Qatar’s climate makes farming difficult with extreme heat, little freshwater and a high salt content in the desert soil.In 2012 the family-owned company Agrico started raising organic vegetables and greenhouses and recently began growing mushrooms.On this 10,000 square meter farm agric compost is generating a ton of mushrooms each day.
“The soil is composed of hay, agricultural gypsum and bird manure all that mixed together fermented and pasteurized.It is then ready to be used in the room.Soil preparation takes four weeks and then we need another four weeks for mushrooms to grow.”
The mushrooms are grown in temperature controlled rooms at 18 degrees Celsius.
“The cooling cost is an obstacle in some countries.In Gulf countries we have an advantage because energy is relatively cheap,however, farms in Gulf countries have additional costs due to importing most of the material they need.”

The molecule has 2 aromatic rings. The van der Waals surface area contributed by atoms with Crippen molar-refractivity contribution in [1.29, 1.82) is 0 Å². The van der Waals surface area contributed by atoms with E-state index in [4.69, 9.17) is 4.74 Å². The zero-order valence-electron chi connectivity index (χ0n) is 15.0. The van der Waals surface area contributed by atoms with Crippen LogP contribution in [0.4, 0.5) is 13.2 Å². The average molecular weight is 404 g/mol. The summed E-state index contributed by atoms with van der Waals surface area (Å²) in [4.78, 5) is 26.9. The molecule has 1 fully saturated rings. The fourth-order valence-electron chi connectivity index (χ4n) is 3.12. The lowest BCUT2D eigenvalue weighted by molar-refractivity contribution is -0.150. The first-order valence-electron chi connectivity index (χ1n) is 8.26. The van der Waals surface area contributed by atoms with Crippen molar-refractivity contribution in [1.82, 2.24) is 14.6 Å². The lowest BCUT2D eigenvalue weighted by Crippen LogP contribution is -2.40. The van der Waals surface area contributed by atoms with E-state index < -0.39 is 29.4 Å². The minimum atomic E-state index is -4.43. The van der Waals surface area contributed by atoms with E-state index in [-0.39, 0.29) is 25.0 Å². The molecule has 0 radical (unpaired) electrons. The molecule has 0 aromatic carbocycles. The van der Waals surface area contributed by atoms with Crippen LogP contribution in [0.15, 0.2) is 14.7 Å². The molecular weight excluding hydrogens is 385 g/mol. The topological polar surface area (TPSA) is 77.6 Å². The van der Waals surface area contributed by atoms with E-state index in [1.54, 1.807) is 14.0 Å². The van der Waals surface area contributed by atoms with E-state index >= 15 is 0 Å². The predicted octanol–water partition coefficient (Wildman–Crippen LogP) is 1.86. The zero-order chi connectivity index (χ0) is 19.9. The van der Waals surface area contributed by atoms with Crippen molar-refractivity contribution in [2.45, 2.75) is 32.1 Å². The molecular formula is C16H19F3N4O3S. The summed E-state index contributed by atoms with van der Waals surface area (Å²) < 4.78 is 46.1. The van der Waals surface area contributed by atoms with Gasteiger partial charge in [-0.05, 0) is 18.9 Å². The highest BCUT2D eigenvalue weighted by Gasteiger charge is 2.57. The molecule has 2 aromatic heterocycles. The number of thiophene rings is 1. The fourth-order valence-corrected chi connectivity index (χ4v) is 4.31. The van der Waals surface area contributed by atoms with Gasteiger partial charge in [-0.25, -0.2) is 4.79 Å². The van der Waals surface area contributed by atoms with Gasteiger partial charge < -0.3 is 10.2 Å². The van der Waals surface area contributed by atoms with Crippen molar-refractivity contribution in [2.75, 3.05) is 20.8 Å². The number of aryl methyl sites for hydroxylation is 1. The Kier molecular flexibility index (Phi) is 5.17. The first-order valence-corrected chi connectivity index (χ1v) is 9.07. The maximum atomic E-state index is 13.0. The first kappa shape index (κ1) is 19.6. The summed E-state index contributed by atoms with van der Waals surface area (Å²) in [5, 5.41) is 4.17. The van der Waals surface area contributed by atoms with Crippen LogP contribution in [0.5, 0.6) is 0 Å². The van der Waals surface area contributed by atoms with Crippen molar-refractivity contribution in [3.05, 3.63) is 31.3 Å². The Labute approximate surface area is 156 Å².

Agricole plans to increase its mushroom production to between three and four times.
“We have a market share of about 30 percent of the local mushroom market.We usually export 20 percent of our production to neighboring countries like Bahrain and Saudi Arabia.”
Qatar hopes to feed itself by converting semi-desert areas into agricultural land.
Deborahblock VOA news Washington